Ambassador Unal Cevikoz said a strategy paper would be prepared and distributed to all relevant state institutions through the prime minister's office, which would set main targets for relations with Africa and talk about future steps to be taken to improve Turkey's relations with the continent. A task force has been established with the coordination of the Foreign Ministry to determine the areas of economic cooperation, especially with sub-Saharan Africa, added Cevikoz, who is also the deputy undersecretary of the Foreign Ministry. He said the legal infrastructure should be strengthened by signing agreements that encourage investment and prevent double taxation.
Turkey has been criticized for its relations with Sudan, especially for twice hosting its controversial president, Omar al-Bashir, who has been accused of conducting genocide in Darfur. Davutoglu said it was impossible to accept the current policies in Darfur and that Turkey has raised the issue with al-Bashir. Some Western countries think Sudan is too big for Africa and holds too many people. But we are for the territorial integrity of Sudan, he said. "We also pursue a strategy to stop the human tragedy and internal warfare.
Saying that no country was suspending its relations with Sudan, he added: If we want to be part of the solution, we need to have actors who maintain their influence.
Following Syrian assaults on Lebanon, Turkey was asked to suspend its relations with Syria. Had we done that, we would have been unable to conduct our mediation efforts between Syria and Israel. Turkish diplomats conducted indirect talks between the two countries, which were suspended following Israel's offensive in Gaza.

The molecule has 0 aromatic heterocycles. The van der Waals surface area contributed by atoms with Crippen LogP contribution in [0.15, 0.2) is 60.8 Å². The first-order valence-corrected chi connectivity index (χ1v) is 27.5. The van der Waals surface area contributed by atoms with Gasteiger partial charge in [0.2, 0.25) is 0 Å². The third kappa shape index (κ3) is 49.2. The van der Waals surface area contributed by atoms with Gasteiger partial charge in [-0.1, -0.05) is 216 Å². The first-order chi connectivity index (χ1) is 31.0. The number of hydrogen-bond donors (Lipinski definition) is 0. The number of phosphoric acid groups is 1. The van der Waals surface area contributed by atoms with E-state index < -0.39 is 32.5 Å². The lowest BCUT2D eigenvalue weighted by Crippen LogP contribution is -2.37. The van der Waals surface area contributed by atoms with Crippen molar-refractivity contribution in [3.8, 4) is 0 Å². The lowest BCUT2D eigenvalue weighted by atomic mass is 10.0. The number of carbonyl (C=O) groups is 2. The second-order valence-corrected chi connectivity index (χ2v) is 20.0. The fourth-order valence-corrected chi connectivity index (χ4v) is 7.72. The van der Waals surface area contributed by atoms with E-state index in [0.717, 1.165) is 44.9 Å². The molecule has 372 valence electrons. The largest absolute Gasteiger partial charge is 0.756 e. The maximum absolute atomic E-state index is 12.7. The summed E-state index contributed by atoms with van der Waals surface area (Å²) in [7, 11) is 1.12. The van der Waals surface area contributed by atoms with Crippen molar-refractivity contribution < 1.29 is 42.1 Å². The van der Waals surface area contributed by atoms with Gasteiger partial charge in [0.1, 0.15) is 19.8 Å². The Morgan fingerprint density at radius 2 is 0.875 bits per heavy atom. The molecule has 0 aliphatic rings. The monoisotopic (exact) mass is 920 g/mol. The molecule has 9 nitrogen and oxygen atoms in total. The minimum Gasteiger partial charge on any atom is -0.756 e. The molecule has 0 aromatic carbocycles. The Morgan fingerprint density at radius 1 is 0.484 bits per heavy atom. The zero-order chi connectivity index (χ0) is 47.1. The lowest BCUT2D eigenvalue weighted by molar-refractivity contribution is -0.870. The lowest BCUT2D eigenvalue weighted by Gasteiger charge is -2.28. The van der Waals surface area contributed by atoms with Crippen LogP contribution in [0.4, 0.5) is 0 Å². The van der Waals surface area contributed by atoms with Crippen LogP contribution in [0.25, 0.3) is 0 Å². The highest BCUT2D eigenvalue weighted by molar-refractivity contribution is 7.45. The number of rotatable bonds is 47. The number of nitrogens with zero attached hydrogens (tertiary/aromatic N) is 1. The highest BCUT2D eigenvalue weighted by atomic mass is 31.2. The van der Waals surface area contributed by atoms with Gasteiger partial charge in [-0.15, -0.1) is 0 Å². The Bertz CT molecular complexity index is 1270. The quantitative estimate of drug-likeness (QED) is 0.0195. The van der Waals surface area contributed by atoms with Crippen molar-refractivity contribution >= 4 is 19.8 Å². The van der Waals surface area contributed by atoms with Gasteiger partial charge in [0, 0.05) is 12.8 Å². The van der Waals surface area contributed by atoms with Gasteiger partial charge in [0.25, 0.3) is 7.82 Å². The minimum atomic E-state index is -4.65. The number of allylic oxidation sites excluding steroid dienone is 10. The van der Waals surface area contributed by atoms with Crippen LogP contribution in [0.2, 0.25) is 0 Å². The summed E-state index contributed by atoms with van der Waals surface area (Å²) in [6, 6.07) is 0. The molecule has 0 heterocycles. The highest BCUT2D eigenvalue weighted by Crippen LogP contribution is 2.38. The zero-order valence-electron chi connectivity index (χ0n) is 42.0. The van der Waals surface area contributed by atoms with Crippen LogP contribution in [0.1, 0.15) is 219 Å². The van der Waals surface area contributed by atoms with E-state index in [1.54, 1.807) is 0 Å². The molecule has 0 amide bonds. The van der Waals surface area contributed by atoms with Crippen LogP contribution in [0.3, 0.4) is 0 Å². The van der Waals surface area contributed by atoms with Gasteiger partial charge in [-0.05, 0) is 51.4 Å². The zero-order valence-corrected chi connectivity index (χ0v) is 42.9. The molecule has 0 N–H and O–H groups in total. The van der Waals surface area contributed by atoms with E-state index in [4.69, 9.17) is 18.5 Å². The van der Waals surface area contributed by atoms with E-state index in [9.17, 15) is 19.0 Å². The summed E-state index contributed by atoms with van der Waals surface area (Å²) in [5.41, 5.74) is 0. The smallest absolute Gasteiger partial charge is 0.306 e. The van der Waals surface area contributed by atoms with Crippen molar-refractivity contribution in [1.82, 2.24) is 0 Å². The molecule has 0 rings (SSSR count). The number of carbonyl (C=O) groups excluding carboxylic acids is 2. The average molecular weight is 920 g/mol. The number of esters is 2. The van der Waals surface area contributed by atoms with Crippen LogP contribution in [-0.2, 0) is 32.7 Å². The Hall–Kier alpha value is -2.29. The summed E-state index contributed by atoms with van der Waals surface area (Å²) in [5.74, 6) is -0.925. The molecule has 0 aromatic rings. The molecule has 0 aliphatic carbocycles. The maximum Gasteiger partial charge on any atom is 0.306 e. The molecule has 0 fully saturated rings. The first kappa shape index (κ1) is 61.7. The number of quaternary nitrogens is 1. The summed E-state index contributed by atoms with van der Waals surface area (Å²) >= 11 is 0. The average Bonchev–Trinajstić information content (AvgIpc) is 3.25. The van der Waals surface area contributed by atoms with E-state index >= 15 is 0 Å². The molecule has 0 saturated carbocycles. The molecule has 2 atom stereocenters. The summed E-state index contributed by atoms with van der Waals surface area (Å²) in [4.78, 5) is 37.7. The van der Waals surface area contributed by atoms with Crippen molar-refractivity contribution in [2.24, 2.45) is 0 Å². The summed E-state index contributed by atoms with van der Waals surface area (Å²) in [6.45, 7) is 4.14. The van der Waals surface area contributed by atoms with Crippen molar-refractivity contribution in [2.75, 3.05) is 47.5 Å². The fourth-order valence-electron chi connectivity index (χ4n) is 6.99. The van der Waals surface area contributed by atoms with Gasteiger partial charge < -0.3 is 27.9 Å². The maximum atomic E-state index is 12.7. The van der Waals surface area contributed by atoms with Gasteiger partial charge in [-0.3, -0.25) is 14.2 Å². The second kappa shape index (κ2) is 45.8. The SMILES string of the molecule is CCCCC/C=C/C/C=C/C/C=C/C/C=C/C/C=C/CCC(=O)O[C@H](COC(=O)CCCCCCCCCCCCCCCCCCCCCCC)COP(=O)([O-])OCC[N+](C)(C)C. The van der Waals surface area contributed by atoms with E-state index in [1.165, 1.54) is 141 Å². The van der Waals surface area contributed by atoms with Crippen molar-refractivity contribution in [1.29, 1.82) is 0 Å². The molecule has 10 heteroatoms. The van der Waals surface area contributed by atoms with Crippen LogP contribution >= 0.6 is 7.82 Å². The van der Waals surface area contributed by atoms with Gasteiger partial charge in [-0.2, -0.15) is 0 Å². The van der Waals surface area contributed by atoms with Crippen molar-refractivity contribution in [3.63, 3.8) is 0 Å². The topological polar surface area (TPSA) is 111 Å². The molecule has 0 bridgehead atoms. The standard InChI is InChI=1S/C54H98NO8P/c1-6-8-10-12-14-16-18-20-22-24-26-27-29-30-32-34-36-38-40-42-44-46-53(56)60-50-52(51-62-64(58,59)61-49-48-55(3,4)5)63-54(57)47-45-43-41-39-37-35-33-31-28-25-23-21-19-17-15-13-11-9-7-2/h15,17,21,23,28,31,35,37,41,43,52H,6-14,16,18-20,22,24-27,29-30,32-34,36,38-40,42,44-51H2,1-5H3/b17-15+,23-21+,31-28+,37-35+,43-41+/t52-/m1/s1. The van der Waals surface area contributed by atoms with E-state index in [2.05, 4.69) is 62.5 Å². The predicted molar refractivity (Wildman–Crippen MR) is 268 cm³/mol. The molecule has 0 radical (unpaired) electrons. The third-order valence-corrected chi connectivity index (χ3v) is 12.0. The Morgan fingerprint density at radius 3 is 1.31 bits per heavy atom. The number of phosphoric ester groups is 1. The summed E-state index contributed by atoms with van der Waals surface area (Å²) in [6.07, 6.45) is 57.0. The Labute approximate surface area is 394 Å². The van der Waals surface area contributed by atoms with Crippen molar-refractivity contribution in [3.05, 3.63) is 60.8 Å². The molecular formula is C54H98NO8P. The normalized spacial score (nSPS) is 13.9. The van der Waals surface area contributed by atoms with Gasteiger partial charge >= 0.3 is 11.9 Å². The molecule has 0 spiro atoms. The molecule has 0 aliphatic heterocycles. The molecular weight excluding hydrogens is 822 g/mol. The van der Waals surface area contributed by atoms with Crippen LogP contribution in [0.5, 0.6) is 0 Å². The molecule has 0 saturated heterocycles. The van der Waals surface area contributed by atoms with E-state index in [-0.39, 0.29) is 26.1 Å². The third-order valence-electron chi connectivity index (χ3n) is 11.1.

[B] COMMENTARIES, EDITORIALS AND ANALYSIS
 Is Turkey vital for US exit strategy from Iraq?Todays Zaman newspaper (03.03.09) reports the following:
Turkey is an important ally for the US, mainly due to its geographic location at the strategic junction of the Middle East, the Caucasus and the Balkans. Due to this location, Turkey, a NATO ally, plays an important role in serving US national interests in this volatile region.
In the words of a Western diplomat, if Turkey were not located in this critical geography, it would not have had any importance for the US.
This is a realistic analysis that also dictates the relationship among the nations. That also explains why Turkish-US relations soured significantly when Parliament rejected a motion on March 1, 2003 -- soon before the US invasion of Iraq -- that would have opened Turkish soil to use by this NATO ally.
Despite rejecting the motion allowing US soldiers to enter Iraq via Turkey, which would have eased the US invasion by providing it a second front, Ankara later allowed the US and other coalition forces to use Incirlik Air Base in the south as a cargo hub for non-lethal goods as well as for strategic airlifts to Afghanistan. The nearby port of Iskenderun has also become vital for US forces; the port is used to meet a number of needs, from stockpiling arms to procuring other goods required for a warring nation.
But the Turkish motion led to irreparable damage among the two allies, rightly or wrongly, since it marked a serious loss of confidence in particular on the part of Washington towards both Ankara's political leadership as well as towards the Turkish military, with which it has enjoyed privileged relations for decades.
The US's supply of real-time intelligence to Turkey since November 2007, which has enabled the Turkish military to accurately pinpoint the bases of outlawed Kurdistan Workers' Party (PKK) terrorists in northern Iraq, preventing serious collateral damage, helped restore the damage inflicted on the bilateral relations.
Now that US President Barack Obama has made his final decision and announced on Feb. 27 that the US would withdraw most of its military forces from Iraq by mid-2010, the routes the US will use to evacuate its forces from the country are on the agenda.